The brake pipe module includes a pneumatic relay response to the equalization reservoir to control the brake pipe port includes a pneumatic emergency vent valve responsive to brake pipe pressure for venting the brake pipe. The brake pipe module also includes an electropneumatic cut-off valve between the relay and the brake pipe port. The brake pipe module also includes a first and second electropneumatic valves for venting the brake port in response to electrical signals trom an operator controller and the system controller.
The brake cylinder module includes a pneumatic relay responsive to the higher of the train brake or locomotive brake signals provided to a selected valve. An electropneumatic resetting dynamic brake interlock is connected between the brake signal and input of the selector valve. A pneumatic dead-in-tow module is also mounted to the manifold and includes a pneumatic valve responsive to the brake pipe port to provide a backup pneumatic train brake signal. A pneumatic bailoff valve on the dead-in-tow module is responsive to an actuating port to selectively connect the backup train signal or an exhaust to the brake cylinder module. An electric non-resetting dynamic brake interlock in the dead-in-tow module is connected in the control input of the bailoff valve.
An equalization reservoir module includes an electropneumatic valve for selectively connecting a supply port or the output of its supply and exhaust valve to the equalization reservoir port.
The independent brake module includes an electropneumatic valve for connecting its supply and exhaust valve as the control input to its relay valve which controls the independent brake port.
A power supply for the controller is mounted on the manifold, which acts as a heat sink. Each of the electropneumatic modules include an identifier at the controller and stores the identifier of each module mounted on the manifold.
Other objects, advantages and novel features of the present invention will become apparent from the following detailed description of the invention when considered in conjunction with the accompanying drawings.
FIG. 1 is a schematic representation of a locomotive control system of the prior art.
FIG. 2 is a block diagram of a computer controlled railroad locomotive brake equipment of the prior art.
FIG. 3 is a plan view of the brake control portion of the system of FIG. 1 of the prior art CCB.
FIG. 4 is a schematic representation of a locomotive control unit according to the principles of the present invention.
FIG. 5 is a block diagram of the locomotive control unit of FIG. 4.
FIG. 6 is a plan view of the electropneumatic control unit incorporating the principles of the present invention.
FIG. 7 is a block diagram of an electronic brake valve according to the principles of the present invention
FIG. 8 is a block diagram of a power supply junction box according to the principles of the present invention.
FIG. 9 is a block diagram of the equalization reservoir control portion according to the principles of the present invention.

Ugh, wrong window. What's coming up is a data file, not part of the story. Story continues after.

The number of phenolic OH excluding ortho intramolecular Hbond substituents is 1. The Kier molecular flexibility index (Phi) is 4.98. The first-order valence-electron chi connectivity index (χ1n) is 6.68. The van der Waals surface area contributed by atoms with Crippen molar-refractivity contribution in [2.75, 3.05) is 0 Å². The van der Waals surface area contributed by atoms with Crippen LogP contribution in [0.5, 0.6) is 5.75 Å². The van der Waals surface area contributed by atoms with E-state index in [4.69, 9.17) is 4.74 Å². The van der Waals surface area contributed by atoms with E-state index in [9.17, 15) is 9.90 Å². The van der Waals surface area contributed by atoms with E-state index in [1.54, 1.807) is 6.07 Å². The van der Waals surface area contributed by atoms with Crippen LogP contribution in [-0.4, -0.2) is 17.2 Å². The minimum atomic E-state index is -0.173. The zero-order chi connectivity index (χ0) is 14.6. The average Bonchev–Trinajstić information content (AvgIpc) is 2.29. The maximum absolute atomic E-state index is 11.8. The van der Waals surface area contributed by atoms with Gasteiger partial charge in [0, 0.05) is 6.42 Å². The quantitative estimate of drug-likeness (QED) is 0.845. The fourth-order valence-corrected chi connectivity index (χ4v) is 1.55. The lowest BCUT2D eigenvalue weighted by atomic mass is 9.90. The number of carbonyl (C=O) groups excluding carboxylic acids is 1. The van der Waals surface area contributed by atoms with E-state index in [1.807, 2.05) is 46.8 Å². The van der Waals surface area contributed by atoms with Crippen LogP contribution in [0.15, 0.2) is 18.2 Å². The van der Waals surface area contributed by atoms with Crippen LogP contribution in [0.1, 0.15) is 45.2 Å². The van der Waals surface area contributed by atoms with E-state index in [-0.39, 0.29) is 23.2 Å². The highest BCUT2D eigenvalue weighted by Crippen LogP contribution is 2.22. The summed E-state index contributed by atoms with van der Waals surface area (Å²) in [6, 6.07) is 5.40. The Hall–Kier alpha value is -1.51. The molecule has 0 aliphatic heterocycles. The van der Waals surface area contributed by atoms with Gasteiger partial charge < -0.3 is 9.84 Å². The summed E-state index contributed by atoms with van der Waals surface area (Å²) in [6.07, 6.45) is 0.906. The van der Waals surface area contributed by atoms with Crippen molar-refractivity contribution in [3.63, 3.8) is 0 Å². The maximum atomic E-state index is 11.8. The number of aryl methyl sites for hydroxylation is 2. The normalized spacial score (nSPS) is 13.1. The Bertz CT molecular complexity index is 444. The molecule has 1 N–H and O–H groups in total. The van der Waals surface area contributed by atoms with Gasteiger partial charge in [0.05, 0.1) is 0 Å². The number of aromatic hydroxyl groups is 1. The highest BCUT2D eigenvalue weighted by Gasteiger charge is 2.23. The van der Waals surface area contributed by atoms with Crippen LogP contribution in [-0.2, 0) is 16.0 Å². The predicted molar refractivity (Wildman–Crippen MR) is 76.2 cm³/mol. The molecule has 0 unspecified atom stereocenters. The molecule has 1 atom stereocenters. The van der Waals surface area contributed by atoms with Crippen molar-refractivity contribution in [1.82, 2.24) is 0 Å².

FIG. 10 is a block diagram of the brake pipe control portion according to the principles of the present invention.
FIG. 11 is a block diagram of the brake signal or 16 pipe control portion according to the principles of the present invention.
FIG. 12 is a block diagram of the actuating or 13 pipe control portion according to the principles of the present invention.
FIG. 13 is a block diagram of the independent or 20 pipe control portion according to the principles of the present invention.
FIG. 14 is a block diagram of the brake cylinder control portion according to the principles of the present invention.
FIG. 15 is a block diagram of the triple valve control portion according to the principles of the present invention.
FIG. 16 is a respective view of a common block and valve module according to the principles of the present invention.
FIG. 17 is a fluid schematic of the common module of FIG. 16 according to the principles of the present invention.
FIG. 18 is a pneumatic schematic of the equalization reservoir showing the common and its auxiliary block.
FIG. 19 is a perspective view of the equalization reservoir control portion with its common and auxiliary blocks.
FIG. 20 is a pneumatic schematic of the independent or 20 pipe control portion with its common and auxiliary blocks.
FIG. 21 is a perspective of the 20 pipe common and auxiliary blocks.
FIG. 22 is a pneumatic schematic of the brake signal or 16 pipe common and auxiliary blocks.
FIG. 23 is a perspective view of the 16 pipe common and auxiliary blocks.
A computerized locomotive control system of the prior art is illustrated in FIG. 1. It should be noted that in the Figures the fluid lines of the pneumatic system will be illustrated by solid (FIGS. 1, 2) or thick (FIGS. 6 and 8-15) lines whereas the electrical interconnections will be illustrated by dash (FIGS. 1, 2) or thin (FIGS. 6 and 8-15) lines. Wherever possible, the elements in the Figures will have the same numbers as those of the prior art described in FIGS. 1 and 2. All modifications will have a reference number in the hundreds. A master control stand 50 includes the automatic brake handle 31, the independent brake handle 32 and the throttle 39. The locomotive includes the brake pipe 40, the main reservoir equalization pipe 41, the independent application and release pipe 42 (#20 pipe), actuating pipe 43 (#13 pipe), and a 27-wire multiple unit electrical trainline 44. The standard pair of vent valves 46 are provided on the brake pipe 42.